Business Intelligence vendors are always talking about the improved analytics inside their software/systems. Perhaps one day we will reach the point where those products can accurately predict the coming year. Until then, here is our best guess.
Fight for the Right to BI
Boris Evelson, an analyst at Forrester Research, says users will continue to fight for their right to business intelligence in the coming year. Users and business units, he said, will make further progress in the war of attrition against IT departments who prefer to stay in control of organizational software rollouts. “More BI will move into the hands of end users,” wrote Evelson in a recent blog post. “IT will learn not to fight it or risk becoming irrelevant. It’s all about getting things done.”
Where’s the Remote?
Decentralization is a trend that goes hand in hand with added user power. While remote business intelligence has been talked up for a couple of years now, 2012 is the year it will go mainstream. “One needs to make decisions when and where they need to be made, not ‘when I get back to the office,’ which may be too late,” Evelson wrote.
Big Data Gets Really Big
Business intelligence must rise to the challenge of analyzing the exabytes of information that now exist in computer systems. That means plenty of action on the update front, plenty of room for startups addressing this area, and some acquisitions by the big boys to give their applications Big Data smarts.
“Big Data is a much larger stream of new data than ever before, on top of the steadily growing size of existing analyzable data – hence the need for big jumps in architecture scalability,” said Wayne Kernochan, an analyst at Infostructure Associates. “At the same time, this new data should not be automatically dumped into the same data stores as previous generations were – and that means separate handling and an architecture that is flexible enough to mix and match Big Data and traditional analytics as they evolve.”
The rise of Big Data inevitably leads to the next trend – cloud-based business intelligence. A need to store huge quantities of information plays right into the hands of a cloud environment. Kernochan pointed out a challenge for BI/analytics: Big Data querying is done at a specific public cloud site, while traditional querying must still be done in the data center. To combine the two sets of analytical insights, users need to determine the best combination of scale-out public cloud and in-house processing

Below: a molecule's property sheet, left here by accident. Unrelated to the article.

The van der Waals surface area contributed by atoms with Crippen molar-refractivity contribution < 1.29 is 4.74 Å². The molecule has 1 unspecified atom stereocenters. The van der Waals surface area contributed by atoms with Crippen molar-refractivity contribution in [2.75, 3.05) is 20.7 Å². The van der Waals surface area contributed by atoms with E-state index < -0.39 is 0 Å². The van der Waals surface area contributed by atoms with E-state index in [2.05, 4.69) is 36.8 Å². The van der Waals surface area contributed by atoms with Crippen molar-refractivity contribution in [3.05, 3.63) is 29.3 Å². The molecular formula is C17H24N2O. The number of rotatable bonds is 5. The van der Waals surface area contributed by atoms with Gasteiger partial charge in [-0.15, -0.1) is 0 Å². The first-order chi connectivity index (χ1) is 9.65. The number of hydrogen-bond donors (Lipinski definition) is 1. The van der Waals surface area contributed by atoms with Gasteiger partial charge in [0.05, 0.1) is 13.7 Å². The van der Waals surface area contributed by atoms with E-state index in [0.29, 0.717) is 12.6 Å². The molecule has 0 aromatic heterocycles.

That said, Evelson doesn’t think that cloud business intelligence is quite ready for prime time. “Cloud BI will continue to chip away at on-premises BI, but it’s still a long road ahead,” he wrote in his post. “Heavy customization and integration of enterprise BI platforms, tools and applications done by subject-matter experts and consultants will not go away.”
Up until now, the most you could hope for in terms of business intelligence integration was some linkage with Excel. That enabled spreadsheet printouts and a few charts. Forrester expects that to change rapidly as user power catches hold. “BI users will start demanding — and vendors will start delivering — BI tools integrated with email and collaboration platforms,” Evelson wrote. “Just integrating BI with Excel is no longer enough.”
The Rise of Open Source BI
Open source BI has been gathering steam over the past year or more. Companies such as JasperSoft, Pentaho, SpagoBI, and Actian have been rolling out features that are taking them ever closer to full functionality.
“Open source software components for all BI functions are now widely available and deliver the level of usability, capability and robustness needed for business critical operations, “ said Chip Nickolett, director of Consulting Services for Actian Ingres. “The open source approach greatly reduces the cost of BI adoption without compromising on functionality or the quality of support available. The lack of license fees means that companies can take a pragmatic approach to deployment, trying out products without making a major financial commitment and without fear of vendor lock-in.”
Despite the best marketing efforts of the big vendors to get companies to centralize on a single business intelligence platform, Forrester expects most organizations to maintain simultaneous usage of several tools. This will likely remain the case until innovation cools down. Until then, no one vendor can hope to keep pace with everything that is going on. “Enterprises will learn to live with multiple BI tools,” Evelson opined in his post. “Forrester client inquiries about how to live with multiple BI tools far exceed inquiries about platform consolidations.”